The reaction to the PGA of America’s decision to impeach and remove its president Ted Bishop can, at best, be described as ‘mixed’.
The 38th figurehead of the soon-to-be-100-year-old organisation was ousted by its Board of Directors following what it termed a ‘gender insensitive’ dig at Ian Poulter. The Englishman found himself in Bishop’s crosshairs after criticising former Ryder Cup captains Sir Nick Faldo and Tom Watson in his new autobiography.
On Twitter, Bishop referred to Poulter as a ‘lil girl’. On Facebook, he likened him to ‘a little school girl squealing during recess’.
The backlash was ferocious, the action was swift. On Friday evening, a little over 24 hours after posting the offending messages (which were, incidentally, subsequently deleted) Bishop was removed from a post he was, in any case, due to vacate in a month’s time. Not just that, his right to become an honorary president of the PGA was revoked and his near two-year stint at the helm was struck from the association’s record books.
It will be as though he was never here, which, according to many, is a heavy price to pay for a moment – rather two moments – of madness.
Barely had the news of his departure been released than the cries of ‘over-reaction’ began.
But I’m not so sure that it was.
Hey, look, we all make mistakes. I know I have. But, then, I’m not the president of a major international sporting organisation, elected by my peers to represent the views of my 27,000 male and female colleagues.
By removing Ted Bishop, the PGA has demonstrated a zero tolerance attitude towards discriminatory behaviour.
This is the petard by which Bishop has been hoist, and rightly so. To coin a saying, with great power comes great responsibility. A person in Bishop’s position cannot afford to make comments that can in any way be construed as prejudicial or discriminatory. The implication in his messages was that women are in some way inferior to men. That, we should assume, is not what he truly believes but it was the implication of his comments. If not, why didn’t he call Poulter a ‘lil boy’ or a ‘lil child’?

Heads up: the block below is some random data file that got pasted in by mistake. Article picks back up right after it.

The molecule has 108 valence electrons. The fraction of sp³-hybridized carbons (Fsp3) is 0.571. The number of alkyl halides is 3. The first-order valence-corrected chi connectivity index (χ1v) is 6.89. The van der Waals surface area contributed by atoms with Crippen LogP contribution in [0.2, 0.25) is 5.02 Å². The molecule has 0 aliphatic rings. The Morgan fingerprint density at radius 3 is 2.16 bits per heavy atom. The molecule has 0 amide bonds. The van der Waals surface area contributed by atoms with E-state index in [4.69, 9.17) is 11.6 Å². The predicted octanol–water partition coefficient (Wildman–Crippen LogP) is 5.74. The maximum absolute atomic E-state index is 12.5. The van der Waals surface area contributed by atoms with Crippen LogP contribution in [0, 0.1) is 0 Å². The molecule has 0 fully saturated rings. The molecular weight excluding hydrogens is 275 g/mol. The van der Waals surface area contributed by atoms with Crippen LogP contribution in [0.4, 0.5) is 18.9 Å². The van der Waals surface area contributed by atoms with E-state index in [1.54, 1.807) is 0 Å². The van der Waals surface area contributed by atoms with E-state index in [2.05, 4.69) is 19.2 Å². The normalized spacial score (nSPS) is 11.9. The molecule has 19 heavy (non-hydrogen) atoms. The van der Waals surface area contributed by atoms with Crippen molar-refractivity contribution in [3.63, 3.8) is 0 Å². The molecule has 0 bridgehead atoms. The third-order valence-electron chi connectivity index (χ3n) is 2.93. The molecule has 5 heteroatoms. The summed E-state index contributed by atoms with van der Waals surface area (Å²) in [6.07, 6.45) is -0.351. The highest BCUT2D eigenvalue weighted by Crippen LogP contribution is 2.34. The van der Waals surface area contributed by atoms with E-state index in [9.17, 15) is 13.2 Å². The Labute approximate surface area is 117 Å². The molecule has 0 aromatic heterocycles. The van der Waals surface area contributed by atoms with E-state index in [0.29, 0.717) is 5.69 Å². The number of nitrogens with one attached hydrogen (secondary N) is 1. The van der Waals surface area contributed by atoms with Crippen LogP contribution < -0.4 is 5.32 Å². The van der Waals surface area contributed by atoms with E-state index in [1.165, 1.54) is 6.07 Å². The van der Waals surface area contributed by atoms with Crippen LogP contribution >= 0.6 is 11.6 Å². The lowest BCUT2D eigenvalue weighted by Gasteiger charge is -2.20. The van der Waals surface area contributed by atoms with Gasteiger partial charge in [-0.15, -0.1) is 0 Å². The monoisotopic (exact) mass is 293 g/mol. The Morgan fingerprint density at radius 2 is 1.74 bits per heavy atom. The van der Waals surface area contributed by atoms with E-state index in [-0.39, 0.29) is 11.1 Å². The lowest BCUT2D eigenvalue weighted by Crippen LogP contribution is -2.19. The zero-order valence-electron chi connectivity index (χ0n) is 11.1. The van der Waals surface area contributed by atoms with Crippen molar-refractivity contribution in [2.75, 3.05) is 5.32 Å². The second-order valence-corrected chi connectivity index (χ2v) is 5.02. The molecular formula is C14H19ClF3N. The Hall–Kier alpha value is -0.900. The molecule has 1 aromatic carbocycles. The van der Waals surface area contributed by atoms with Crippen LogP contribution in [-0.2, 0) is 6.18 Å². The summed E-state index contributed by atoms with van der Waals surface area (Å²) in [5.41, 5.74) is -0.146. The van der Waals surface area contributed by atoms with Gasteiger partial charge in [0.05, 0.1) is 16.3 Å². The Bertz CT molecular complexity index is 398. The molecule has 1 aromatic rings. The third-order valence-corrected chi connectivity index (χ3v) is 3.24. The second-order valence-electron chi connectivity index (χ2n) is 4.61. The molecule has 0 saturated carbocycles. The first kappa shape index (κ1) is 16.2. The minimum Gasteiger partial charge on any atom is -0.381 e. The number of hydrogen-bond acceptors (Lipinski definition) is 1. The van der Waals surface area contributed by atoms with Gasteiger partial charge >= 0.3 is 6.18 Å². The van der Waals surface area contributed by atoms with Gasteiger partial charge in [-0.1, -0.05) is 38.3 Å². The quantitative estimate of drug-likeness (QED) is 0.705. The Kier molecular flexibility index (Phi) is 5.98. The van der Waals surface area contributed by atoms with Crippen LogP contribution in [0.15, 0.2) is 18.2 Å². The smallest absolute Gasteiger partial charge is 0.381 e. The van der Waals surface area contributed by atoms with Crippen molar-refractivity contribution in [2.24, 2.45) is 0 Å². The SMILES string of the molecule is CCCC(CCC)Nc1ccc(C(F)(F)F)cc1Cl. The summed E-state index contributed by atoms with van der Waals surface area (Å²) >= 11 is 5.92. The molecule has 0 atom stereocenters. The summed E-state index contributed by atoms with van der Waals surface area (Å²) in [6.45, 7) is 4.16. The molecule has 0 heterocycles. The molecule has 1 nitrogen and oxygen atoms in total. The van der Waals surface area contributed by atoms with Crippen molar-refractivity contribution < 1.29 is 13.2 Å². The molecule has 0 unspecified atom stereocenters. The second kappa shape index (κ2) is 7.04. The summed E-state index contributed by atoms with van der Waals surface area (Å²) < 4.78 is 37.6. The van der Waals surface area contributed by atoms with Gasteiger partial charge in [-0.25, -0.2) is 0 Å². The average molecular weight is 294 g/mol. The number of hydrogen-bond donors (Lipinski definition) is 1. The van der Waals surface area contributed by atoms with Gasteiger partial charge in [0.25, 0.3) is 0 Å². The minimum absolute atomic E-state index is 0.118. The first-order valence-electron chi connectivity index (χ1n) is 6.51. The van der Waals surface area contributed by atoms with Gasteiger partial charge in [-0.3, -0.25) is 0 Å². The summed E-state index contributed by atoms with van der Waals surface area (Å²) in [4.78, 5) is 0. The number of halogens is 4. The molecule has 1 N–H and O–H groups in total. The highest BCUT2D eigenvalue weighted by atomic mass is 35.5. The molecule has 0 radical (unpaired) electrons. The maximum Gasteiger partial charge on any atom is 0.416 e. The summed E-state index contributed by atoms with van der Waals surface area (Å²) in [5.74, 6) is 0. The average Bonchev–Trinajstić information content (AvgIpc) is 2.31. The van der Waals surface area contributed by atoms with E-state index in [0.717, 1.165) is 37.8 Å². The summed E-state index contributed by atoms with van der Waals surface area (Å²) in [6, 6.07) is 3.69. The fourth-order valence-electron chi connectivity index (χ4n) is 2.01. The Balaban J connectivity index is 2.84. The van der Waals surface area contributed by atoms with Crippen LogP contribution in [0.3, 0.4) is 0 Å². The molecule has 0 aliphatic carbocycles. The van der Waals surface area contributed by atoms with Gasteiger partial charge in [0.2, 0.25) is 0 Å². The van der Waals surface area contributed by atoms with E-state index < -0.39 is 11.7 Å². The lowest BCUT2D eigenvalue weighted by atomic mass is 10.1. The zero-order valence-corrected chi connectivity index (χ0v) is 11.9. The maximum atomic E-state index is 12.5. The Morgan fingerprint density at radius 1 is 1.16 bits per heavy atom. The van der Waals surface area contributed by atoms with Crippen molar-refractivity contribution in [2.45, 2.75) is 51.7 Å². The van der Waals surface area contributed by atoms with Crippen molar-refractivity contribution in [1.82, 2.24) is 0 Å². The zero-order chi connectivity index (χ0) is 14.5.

No-one is saying he’s sexist, nor should they be. That would be absurd. Even so, he made a remark that could be construed as such, and that’s not good enough.
It undermines his position and it makes the PGA of America look bad. It also needlessly arms the noisy disapprovers, who observe golf from afar and (wrongly) condemn it as misogynistic and archaic.
By removing him, the PGA has demonstrated a zero tolerance attitude towards discriminatory behaviour, no matter how big or small. It has acted with certainty and without equivocation. I applaud that. We should, in my opinion, be pleased about that. It’s unfortunate it has cost a man his reputation but better his than golf’s.
That’s the crux of my message to those calling the move an ‘over-reaction’. Would they really have preferred that Ted Bishop kept his job (for one more month) and, in return, golf’s vulnerable reputation took another battering?
I've seen it said that the punishment didn't fit the crime. But Bishop's crime wasn't necessarily just the messages he posted online. Rather it would have been the widespread negative impact on the game's image had he not been removed.
It’s tough on Bishop but, as soon he hit ‘Send’ on those messages, his removal was the only sensible outcome.
The reputation of the game, after all, matters far more than that of one of its temporary guardians.
Do you agree with the decision to remove Ted Bishop from office?
Michael McEwan thinks that the PGA of America was right to relive president Ted Bishop of his duties - but what do you think? Leave your thoughts in our 'Comments' section below.